https://ask.sagemath.org/question/38853/acting-like/?comment=38862#post-id-38862Thanks. I didn't appreciate the distinction between <type 'int'> and <type 'sage.rings.integer.Integer'> . I see that len() always returns something of type 'int' and since the elements of my list "b" above were all created by len() they were of type 'int'. And the sum of elements of type 'int' is also of type 'int'. And that's how I wound up dividing one integer by another.
Thanks also for the infinite sum.Tue, 19 Sep 2017 12:18:44 -0500https://ask.sagemath.org/question/38853/acting-like/?comment=38862#post-id-38862Comment by dan_fulea for <p>Note that using <strong>integers</strong> the division is the pythonic division, the result is also an integer. This may be the problem, if i figured it out as you need it. For instance:</p>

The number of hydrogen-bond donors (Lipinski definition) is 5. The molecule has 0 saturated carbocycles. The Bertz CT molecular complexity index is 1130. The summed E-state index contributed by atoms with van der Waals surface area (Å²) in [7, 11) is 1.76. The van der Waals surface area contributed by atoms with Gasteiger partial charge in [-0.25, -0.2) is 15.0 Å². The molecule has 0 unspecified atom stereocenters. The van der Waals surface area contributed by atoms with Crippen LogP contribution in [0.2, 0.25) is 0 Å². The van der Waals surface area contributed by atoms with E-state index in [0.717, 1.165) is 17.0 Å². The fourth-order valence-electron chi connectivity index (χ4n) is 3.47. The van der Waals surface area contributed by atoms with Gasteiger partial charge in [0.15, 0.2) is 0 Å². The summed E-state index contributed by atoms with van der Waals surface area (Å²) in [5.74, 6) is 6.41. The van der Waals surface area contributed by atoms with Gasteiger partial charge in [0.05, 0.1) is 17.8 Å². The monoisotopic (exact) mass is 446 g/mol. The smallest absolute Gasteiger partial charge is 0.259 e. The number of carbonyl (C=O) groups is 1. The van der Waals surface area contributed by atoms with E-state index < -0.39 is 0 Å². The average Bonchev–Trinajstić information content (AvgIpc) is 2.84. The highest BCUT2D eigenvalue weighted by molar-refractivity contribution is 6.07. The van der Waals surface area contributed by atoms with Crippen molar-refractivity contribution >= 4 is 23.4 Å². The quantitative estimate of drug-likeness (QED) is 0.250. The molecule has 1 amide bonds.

<pre><code>sage: int(29)/int(10)
2
</code></pre>
<p>In such cases please chose what is needed from the list:</p>
<pre><code>sage: a = int(29); b = int(10)
sage: a/b
2
sage: QQ(a)/b
29/10
sage: RR(a)/b
2.90000000000000
</code></pre>
<p>The <code>N( ... )</code> should be applied on <code>QQ(a)/b</code> (sage) or </p>
<pre><code>float(a)/b
</code></pre>
<p>if we want to give the pure python solution.
The following code should work in the sense of the experiment, i've tried to not change too much starting from the initial one.</p>
<pre><code>import random
count = 0;
b = []
while count < 20:
a = 0
l = []
while a < 6:
a = random.choice( [ 1..6 ] )
l.append( a )
# print l
count += 1
print "Trial #%s: %s" % ( count, l )
b.append( QQ(len(l)) )
s = sum(b);
t = len(b)
print ( "b = %s\nsum(b) = %s throws = %s average = %s/%s = %s (approximatively %s)"
% ( b, s, t, s, t, s/t, (s/t).n() ) )
</code></pre>
<p>(Yes, the browser also rejects my request to indent the code, had to do it in emacs with mark and Control+> in python mode... Sorry for the comment. Sometimes it does not work...)</p>